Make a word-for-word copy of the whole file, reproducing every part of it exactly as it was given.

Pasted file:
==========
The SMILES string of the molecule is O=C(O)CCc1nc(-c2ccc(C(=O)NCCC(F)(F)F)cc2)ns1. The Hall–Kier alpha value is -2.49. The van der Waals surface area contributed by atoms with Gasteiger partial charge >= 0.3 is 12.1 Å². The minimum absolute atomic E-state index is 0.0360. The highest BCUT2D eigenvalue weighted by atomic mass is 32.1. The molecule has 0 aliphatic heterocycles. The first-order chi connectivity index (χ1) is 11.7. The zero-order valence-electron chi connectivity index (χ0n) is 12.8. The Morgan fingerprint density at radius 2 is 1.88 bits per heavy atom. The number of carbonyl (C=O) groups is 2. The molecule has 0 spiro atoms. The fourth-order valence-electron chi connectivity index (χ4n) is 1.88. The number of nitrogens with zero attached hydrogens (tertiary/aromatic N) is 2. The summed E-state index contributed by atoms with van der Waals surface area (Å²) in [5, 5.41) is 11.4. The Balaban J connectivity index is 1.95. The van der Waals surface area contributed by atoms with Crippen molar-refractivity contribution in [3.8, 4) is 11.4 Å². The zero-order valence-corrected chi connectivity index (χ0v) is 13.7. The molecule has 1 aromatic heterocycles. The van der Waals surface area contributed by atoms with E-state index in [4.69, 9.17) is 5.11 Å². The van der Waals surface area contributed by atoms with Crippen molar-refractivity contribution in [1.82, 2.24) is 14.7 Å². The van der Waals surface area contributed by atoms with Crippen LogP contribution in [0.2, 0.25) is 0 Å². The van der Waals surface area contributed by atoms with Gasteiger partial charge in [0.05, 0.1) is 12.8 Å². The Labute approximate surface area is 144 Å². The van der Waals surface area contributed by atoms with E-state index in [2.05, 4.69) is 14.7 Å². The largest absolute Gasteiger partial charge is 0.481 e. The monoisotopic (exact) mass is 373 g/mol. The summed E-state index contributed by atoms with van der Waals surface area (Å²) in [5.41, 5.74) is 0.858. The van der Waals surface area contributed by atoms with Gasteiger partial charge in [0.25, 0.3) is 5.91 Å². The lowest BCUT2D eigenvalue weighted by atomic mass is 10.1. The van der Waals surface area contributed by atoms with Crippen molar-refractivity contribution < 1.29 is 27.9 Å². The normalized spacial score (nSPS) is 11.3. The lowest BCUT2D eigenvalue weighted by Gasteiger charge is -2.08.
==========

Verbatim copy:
The SMILES string of the molecule is O=C(O)CCc1nc(-c2ccc(C(=O)NCCC(F)(F)F)cc2)ns1. The Hall–Kier alpha value is -2.49. The van der Waals surface area contributed by atoms with Gasteiger partial charge >= 0.3 is 12.1 Å². The minimum absolute atomic E-state index is 0.0360. The highest BCUT2D eigenvalue weighted by atomic mass is 32.1. The molecule has 0 aliphatic heterocycles. The first-order chi connectivity index (χ1) is 11.7. The zero-order valence-electron chi connectivity index (χ0n) is 12.8. The Morgan fingerprint density at radius 2 is 1.88 bits per heavy atom. The number of carbonyl (C=O) groups is 2. The molecule has 0 spiro atoms. The fourth-order valence-electron chi connectivity index (χ4n) is 1.88. The number of nitrogens with zero attached hydrogens (tertiary/aromatic N) is 2. The summed E-state index contributed by atoms with van der Waals surface area (Å²) in [5, 5.41) is 11.4. The Balaban J connectivity index is 1.95. The van der Waals surface area contributed by atoms with Crippen molar-refractivity contribution in [3.8, 4) is 11.4 Å². The zero-order valence-corrected chi connectivity index (χ0v) is 13.7. The molecule has 1 aromatic heterocycles. The van der Waals surface area contributed by atoms with E-state index in [4.69, 9.17) is 5.11 Å². The van der Waals surface area contributed by atoms with Crippen molar-refractivity contribution in [1.82, 2.24) is 14.7 Å². The van der Waals surface area contributed by atoms with Crippen LogP contribution in [0.2, 0.25) is 0 Å². The van der Waals surface area contributed by atoms with Gasteiger partial charge in [0.05, 0.1) is 12.8 Å². The Labute approximate surface area is 144 Å². The van der Waals surface area contributed by atoms with E-state index in [2.05, 4.69) is 14.7 Å². The largest absolute Gasteiger partial charge is 0.481 e. The monoisotopic (exact) mass is 373 g/mol. The summed E-state index contributed by atoms with van der Waals surface area (Å²) in [5.41, 5.74) is 0.858. The van der Waals surface area contributed by atoms with Gasteiger partial charge in [0.25, 0.3) is 5.91 Å². The lowest BCUT2D eigenvalue weighted by atomic mass is 10.1. The van der Waals surface area contributed by atoms with Crippen molar-refractivity contribution < 1.29 is 27.9 Å². The normalized spacial score (nSPS) is 11.3. The lowest BCUT2D eigenvalue weighted by Gasteiger charge is -2.08.